Españolistos is a conversation podcast aimed at intermediate learners. There is definitely a ton of podcast options for beginners, which teach simple phrases, but these presenters (Colombian and an American) speak everyday Spanish at a manageable speed. Plus, it is comforting to hear the American guy’s good Spanish but distinct American accent – I guess we all go through the accent struggle!

Radio Ambulante is a culture and current affairs podcast about a myriad of topics from Latin America. They recently became part of NPR, and each week features a different story. It is advanced Spanish – I am starting B1 Spanish next month, and it is a real challenge for me. However, the transcripts are in both Spanish and English. Given the strength of the reporting and the stories which are being told, I find it worth following the episodes and referring back to the original transcript as well as the translation. I can really push my listening comprehension and overcome some of the “oh my god” feeling you get when you hear native level Spanish.

Another Language App
I am definitely not being paid by busuu to plug them, but I saw a half-price subscription offer for this app (which is similar to Babbel) and I am really enjoying it so far, based on the structure, topics, and grammar tips. The lessons also encourage listening comprehension (entire little conversations) and get you to provide written answers – it feels like the most proactive language learning app I’ve tried so far.

Last but not least I learned a new terrible ‘Denglisch’ word this week. You might have already heard of the German word ‘Oldtimer’ – over there it means a vintage car. But, even worse than Oldtimer is the term Youngtimer. If Oldtimer is a car from the 40s or 50s, Youngtimer is a slightly-less-old vintage car, i.e. from the 1980s. It-is-so-terrible-why

It reminded me of one of the word offenders, and oldest examples, of Denglisch: der Keks (pl. Kekse). Keks is the German for biscuit (cookie). But the word comes directly from the English word cake.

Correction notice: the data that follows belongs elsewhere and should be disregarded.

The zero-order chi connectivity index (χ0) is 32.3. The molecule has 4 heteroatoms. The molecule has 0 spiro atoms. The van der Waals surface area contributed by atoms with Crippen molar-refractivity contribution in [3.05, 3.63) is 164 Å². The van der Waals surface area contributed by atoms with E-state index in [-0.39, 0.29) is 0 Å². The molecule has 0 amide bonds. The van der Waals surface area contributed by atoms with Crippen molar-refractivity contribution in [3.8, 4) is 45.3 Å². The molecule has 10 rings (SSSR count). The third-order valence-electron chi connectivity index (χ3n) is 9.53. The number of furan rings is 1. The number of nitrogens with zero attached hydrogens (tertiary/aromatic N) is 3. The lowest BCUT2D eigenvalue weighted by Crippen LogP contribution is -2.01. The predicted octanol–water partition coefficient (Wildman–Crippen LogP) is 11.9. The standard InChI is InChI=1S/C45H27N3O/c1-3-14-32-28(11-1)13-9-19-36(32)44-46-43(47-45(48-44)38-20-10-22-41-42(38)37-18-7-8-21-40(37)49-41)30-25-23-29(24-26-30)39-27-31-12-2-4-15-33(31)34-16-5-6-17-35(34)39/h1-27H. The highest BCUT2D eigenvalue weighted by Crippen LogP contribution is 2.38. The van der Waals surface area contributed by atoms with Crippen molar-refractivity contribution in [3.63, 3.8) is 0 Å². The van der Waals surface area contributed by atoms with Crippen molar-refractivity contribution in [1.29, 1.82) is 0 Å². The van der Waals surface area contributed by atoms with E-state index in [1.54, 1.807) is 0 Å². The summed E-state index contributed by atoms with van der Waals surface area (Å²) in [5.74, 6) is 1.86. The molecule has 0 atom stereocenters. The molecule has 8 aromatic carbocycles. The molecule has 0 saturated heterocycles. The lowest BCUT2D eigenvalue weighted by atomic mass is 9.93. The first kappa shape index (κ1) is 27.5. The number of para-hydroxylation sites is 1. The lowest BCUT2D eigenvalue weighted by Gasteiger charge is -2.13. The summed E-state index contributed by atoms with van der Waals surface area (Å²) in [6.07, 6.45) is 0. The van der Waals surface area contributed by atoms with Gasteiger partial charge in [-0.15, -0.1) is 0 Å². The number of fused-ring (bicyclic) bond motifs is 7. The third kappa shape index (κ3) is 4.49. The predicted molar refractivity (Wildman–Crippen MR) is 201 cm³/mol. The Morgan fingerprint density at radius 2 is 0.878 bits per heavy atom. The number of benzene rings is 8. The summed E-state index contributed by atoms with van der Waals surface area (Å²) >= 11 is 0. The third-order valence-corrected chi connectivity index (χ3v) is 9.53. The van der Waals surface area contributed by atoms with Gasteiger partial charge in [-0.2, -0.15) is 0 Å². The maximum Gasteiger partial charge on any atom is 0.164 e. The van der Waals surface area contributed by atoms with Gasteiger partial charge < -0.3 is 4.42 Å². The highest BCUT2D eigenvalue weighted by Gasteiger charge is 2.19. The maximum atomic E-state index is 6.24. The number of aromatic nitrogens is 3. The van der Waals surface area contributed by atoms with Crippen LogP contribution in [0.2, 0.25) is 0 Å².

Given that cakes and biscuits are very dissimilar and that one is superior to the other (we all know which one) I have always found this very disrespectful to cake.

Further reading: British biscuit vs cake drama

A Word from German History (no.2)

Image: Dietmar Rabich

Lampenladen (m.)

Lampenladen literally means a lamp store, but in East Berlin it was also a dig at the government. One of the most important buildings in the communist part of the city was the Palast der Republik, or the palace of the republic, which was a cultural centre with restaurants and a theatre, among other things.

It had a big glass facade and at night was brightly lit, which seemed obnoxious to some Berliners, who called the building “Erichs Lampenladen”. Erich Honecker was General Secretary of the ruling (and really only) party – and this was his massive lamp emporium.

The building, which replaced the war-damaged Berliner Stadtschloss, (city palace) was eventually demolished due to asbestos (which again is kinda funny). After some debate, the city decided to reconstruct the Stadtschloss exactly as it was, which should be finished in 2019.

I like the story of the Lampenladen because it touches on the issue of East Germany, but instead of highlighting the dictatorship, it reveals something of Berlin humour (or scorn) and is one major example of the city’s complex architectural history – not to mention the debates which are being had about its architectural future.

See also: the ongoing debacle which is Berlin Brandenburg Airport, an airport which was supposed to open in 2011… and is an utter financial disaster and a long-running joke. The stereotype of German efficiency and frugality has taken a real hard knock.

A Word from German History (No.1)

Die Wende

A “Wende” (f.) means a decisive change, development, or turning point, and for Germans it really means the dramatic period following the fall of the Berlin Wall (die Mauer). Die Wende encapsulates the social and political earthquake not just of 1989 but the years afterwards, as the East German government collapsed and the current reunified republic came into being.

When Germans refer to “the change”, they are talking about something so integral to modern Germany, so self-evident, that all you need to say is die Wende.

See also Eva Ladipo’s recent novel Wende, which carries the political double meaning of both German reunification and of the turn away from nuclear power.